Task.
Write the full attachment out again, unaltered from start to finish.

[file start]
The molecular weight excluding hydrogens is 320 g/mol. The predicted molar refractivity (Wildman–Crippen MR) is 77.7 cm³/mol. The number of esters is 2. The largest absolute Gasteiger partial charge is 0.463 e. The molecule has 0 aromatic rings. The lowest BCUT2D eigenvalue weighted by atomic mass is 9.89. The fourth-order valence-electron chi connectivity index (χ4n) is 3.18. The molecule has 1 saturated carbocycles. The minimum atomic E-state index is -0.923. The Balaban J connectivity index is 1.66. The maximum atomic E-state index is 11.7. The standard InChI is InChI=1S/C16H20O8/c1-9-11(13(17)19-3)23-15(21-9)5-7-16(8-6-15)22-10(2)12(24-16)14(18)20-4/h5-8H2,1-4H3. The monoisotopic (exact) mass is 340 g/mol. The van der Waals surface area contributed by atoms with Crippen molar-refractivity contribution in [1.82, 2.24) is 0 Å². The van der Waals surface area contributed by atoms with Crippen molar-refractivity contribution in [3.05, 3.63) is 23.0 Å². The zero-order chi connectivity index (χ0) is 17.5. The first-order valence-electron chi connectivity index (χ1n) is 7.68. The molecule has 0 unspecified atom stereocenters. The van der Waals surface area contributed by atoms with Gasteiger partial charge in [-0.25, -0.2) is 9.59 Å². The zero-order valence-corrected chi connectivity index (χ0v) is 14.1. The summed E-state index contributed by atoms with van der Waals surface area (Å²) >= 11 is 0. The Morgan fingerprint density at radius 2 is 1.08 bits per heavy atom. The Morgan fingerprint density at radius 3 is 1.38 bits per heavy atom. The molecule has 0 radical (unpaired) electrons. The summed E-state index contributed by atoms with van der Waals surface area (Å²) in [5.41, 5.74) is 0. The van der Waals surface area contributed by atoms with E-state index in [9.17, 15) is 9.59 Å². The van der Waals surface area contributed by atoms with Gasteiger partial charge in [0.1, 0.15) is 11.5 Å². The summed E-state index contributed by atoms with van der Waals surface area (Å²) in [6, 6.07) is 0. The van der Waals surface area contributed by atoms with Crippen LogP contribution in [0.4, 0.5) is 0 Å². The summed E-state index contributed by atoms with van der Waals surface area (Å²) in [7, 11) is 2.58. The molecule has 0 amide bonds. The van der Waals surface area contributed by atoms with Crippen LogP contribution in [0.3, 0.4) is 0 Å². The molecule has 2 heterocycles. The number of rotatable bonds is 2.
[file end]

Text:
The molecular weight excluding hydrogens is 320 g/mol. The predicted molar refractivity (Wildman–Crippen MR) is 77.7 cm³/mol. The number of esters is 2. The largest absolute Gasteiger partial charge is 0.463 e. The molecule has 0 aromatic rings. The lowest BCUT2D eigenvalue weighted by atomic mass is 9.89. The fourth-order valence-electron chi connectivity index (χ4n) is 3.18. The molecule has 1 saturated carbocycles. The minimum atomic E-state index is -0.923. The Balaban J connectivity index is 1.66. The maximum atomic E-state index is 11.7. The standard InChI is InChI=1S/C16H20O8/c1-9-11(13(17)19-3)23-15(21-9)5-7-16(8-6-15)22-10(2)12(24-16)14(18)20-4/h5-8H2,1-4H3. The monoisotopic (exact) mass is 340 g/mol. The van der Waals surface area contributed by atoms with Crippen molar-refractivity contribution in [1.82, 2.24) is 0 Å². The van der Waals surface area contributed by atoms with Crippen molar-refractivity contribution in [3.05, 3.63) is 23.0 Å². The zero-order chi connectivity index (χ0) is 17.5. The first-order valence-electron chi connectivity index (χ1n) is 7.68. The molecule has 0 unspecified atom stereocenters. The van der Waals surface area contributed by atoms with Gasteiger partial charge in [-0.25, -0.2) is 9.59 Å². The zero-order valence-corrected chi connectivity index (χ0v) is 14.1. The summed E-state index contributed by atoms with van der Waals surface area (Å²) >= 11 is 0. The Morgan fingerprint density at radius 2 is 1.08 bits per heavy atom. The Morgan fingerprint density at radius 3 is 1.38 bits per heavy atom. The molecule has 0 radical (unpaired) electrons. The summed E-state index contributed by atoms with van der Waals surface area (Å²) in [5.41, 5.74) is 0. The van der Waals surface area contributed by atoms with E-state index in [9.17, 15) is 9.59 Å². The van der Waals surface area contributed by atoms with Gasteiger partial charge in [0.1, 0.15) is 11.5 Å². The summed E-state index contributed by atoms with van der Waals surface area (Å²) in [6, 6.07) is 0. The van der Waals surface area contributed by atoms with Crippen LogP contribution in [0.4, 0.5) is 0 Å². The summed E-state index contributed by atoms with van der Waals surface area (Å²) in [7, 11) is 2.58. The molecule has 0 amide bonds. The van der Waals surface area contributed by atoms with Crippen LogP contribution in [0.3, 0.4) is 0 Å². The molecule has 2 heterocycles. The number of rotatable bonds is 2.